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Until the 1950s, when Japanese-made machines flooded the market, Singer held a virtual monopoly on sewing machines in the United States.
Today, these antiques-found in auction houses, at antique dealers, even in junk stores and garage sales-stand as reminders of America's industrial know-how and might.
The first patent for a sewing machine was awarded to the British cabinet maker Thomas Saint in 1790.
This machine was powered by a treadle and what's more, it worked!
Soon he had eighty machines going and a lucrative contract for army uniforms from the French government. Fearful of being unemployed because of the new machine, area tailors destroyed Mr. 1846 saw the first American patent for a sewing machine awarded to Elias Howe.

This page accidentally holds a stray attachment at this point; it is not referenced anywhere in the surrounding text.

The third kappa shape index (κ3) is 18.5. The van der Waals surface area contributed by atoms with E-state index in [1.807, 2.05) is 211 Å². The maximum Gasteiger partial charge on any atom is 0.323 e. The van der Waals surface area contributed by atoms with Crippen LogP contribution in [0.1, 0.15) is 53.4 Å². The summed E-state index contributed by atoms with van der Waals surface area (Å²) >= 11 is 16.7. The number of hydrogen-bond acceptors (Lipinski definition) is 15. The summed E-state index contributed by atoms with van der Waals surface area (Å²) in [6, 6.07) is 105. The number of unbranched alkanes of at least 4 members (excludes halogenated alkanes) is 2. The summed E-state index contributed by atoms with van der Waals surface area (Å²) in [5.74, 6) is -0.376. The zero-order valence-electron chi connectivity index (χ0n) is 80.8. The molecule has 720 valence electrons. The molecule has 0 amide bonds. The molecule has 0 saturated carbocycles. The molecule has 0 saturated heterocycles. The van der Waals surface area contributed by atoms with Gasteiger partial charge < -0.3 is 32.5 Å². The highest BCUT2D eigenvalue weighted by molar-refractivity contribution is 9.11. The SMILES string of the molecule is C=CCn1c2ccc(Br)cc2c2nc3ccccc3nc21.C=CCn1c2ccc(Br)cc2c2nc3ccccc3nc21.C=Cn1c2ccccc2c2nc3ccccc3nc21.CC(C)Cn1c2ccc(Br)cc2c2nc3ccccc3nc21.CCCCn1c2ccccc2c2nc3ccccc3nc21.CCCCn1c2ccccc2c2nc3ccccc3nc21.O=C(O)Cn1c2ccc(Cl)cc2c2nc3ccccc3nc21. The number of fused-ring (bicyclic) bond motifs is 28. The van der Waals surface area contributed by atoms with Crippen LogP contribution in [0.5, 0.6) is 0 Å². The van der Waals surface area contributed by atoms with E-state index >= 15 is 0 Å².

His machine could create a lock stitch with a process that utilized thread from two different sources. Howe had difficulty marketing his invention and defending his patent.